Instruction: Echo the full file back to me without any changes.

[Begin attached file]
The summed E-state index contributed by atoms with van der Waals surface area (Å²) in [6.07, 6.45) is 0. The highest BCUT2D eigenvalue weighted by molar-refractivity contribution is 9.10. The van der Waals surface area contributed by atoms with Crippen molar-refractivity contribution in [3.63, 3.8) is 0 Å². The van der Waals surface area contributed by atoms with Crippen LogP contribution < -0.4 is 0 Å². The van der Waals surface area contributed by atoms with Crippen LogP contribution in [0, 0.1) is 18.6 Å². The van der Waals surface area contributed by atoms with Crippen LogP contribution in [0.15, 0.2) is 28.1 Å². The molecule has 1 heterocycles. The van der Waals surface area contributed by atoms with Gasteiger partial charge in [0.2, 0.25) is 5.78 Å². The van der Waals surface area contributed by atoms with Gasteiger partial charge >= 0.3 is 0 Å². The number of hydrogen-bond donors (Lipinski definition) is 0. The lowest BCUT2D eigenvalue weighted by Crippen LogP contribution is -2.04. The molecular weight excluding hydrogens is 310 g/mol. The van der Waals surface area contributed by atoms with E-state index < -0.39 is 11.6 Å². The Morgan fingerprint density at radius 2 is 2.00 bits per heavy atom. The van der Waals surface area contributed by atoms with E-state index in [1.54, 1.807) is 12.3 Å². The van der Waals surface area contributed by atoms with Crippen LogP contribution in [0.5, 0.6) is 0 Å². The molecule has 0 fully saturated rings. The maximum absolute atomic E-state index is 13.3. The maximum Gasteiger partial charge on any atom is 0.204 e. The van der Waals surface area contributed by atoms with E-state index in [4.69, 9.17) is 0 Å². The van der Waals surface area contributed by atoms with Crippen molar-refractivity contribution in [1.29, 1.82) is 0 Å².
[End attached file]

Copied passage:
The summed E-state index contributed by atoms with van der Waals surface area (Å²) in [6.07, 6.45) is 0. The highest BCUT2D eigenvalue weighted by molar-refractivity contribution is 9.10. The van der Waals surface area contributed by atoms with Crippen molar-refractivity contribution in [3.63, 3.8) is 0 Å². The van der Waals surface area contributed by atoms with Crippen LogP contribution < -0.4 is 0 Å². The van der Waals surface area contributed by atoms with Crippen LogP contribution in [0, 0.1) is 18.6 Å². The van der Waals surface area contributed by atoms with Crippen LogP contribution in [0.15, 0.2) is 28.1 Å². The molecule has 1 heterocycles. The van der Waals surface area contributed by atoms with Gasteiger partial charge in [0.2, 0.25) is 5.78 Å². The van der Waals surface area contributed by atoms with Gasteiger partial charge >= 0.3 is 0 Å². The number of hydrogen-bond donors (Lipinski definition) is 0. The lowest BCUT2D eigenvalue weighted by Crippen LogP contribution is -2.04. The molecular weight excluding hydrogens is 310 g/mol. The van der Waals surface area contributed by atoms with E-state index < -0.39 is 11.6 Å². The Morgan fingerprint density at radius 2 is 2.00 bits per heavy atom. The van der Waals surface area contributed by atoms with E-state index in [1.54, 1.807) is 12.3 Å². The van der Waals surface area contributed by atoms with Crippen LogP contribution in [0.5, 0.6) is 0 Å². The molecule has 0 fully saturated rings. The maximum absolute atomic E-state index is 13.3. The maximum Gasteiger partial charge on any atom is 0.204 e. The van der Waals surface area contributed by atoms with E-state index in [4.69, 9.17) is 0 Å². The van der Waals surface area contributed by atoms with Crippen molar-refractivity contribution in [1.29, 1.82) is 0 Å².